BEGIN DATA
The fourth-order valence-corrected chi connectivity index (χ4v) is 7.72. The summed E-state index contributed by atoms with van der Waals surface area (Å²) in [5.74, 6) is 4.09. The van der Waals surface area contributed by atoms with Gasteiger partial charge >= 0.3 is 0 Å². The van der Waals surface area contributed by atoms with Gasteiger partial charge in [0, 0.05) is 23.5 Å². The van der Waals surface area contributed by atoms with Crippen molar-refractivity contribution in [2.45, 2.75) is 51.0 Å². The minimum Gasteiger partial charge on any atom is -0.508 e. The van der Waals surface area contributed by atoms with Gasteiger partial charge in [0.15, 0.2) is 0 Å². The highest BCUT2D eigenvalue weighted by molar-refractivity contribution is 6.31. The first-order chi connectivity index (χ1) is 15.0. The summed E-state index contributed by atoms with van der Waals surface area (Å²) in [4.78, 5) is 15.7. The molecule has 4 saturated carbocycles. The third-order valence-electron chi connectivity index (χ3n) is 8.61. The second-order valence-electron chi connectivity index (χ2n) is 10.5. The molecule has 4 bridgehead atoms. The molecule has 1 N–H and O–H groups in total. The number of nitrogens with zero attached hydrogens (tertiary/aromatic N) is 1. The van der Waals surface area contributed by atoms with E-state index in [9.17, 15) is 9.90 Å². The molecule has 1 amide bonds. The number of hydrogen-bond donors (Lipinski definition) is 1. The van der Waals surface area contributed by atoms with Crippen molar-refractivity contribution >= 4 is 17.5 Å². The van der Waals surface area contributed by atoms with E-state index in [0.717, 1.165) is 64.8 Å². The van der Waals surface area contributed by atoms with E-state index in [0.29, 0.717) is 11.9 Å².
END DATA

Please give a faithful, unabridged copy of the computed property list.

The fourth-order valence-corrected chi connectivity index (χ4v) is 7.72. The summed E-state index contributed by atoms with van der Waals surface area (Å²) in [5.74, 6) is 4.09. The van der Waals surface area contributed by atoms with Gasteiger partial charge >= 0.3 is 0 Å². The van der Waals surface area contributed by atoms with Gasteiger partial charge in [0, 0.05) is 23.5 Å². The van der Waals surface area contributed by atoms with Crippen molar-refractivity contribution in [2.45, 2.75) is 51.0 Å². The minimum Gasteiger partial charge on any atom is -0.508 e. The van der Waals surface area contributed by atoms with Gasteiger partial charge in [0.15, 0.2) is 0 Å². The highest BCUT2D eigenvalue weighted by molar-refractivity contribution is 6.31. The first-order chi connectivity index (χ1) is 15.0. The summed E-state index contributed by atoms with van der Waals surface area (Å²) in [4.78, 5) is 15.7. The molecule has 4 saturated carbocycles. The third-order valence-electron chi connectivity index (χ3n) is 8.61. The second-order valence-electron chi connectivity index (χ2n) is 10.5. The molecule has 4 bridgehead atoms. The molecule has 1 N–H and O–H groups in total. The number of nitrogens with zero attached hydrogens (tertiary/aromatic N) is 1. The van der Waals surface area contributed by atoms with E-state index in [9.17, 15) is 9.90 Å². The molecule has 1 amide bonds. The number of hydrogen-bond donors (Lipinski definition) is 1. The van der Waals surface area contributed by atoms with Crippen molar-refractivity contribution >= 4 is 17.5 Å². The van der Waals surface area contributed by atoms with E-state index in [0.717, 1.165) is 64.8 Å². The van der Waals surface area contributed by atoms with E-state index in [0.29, 0.717) is 11.9 Å².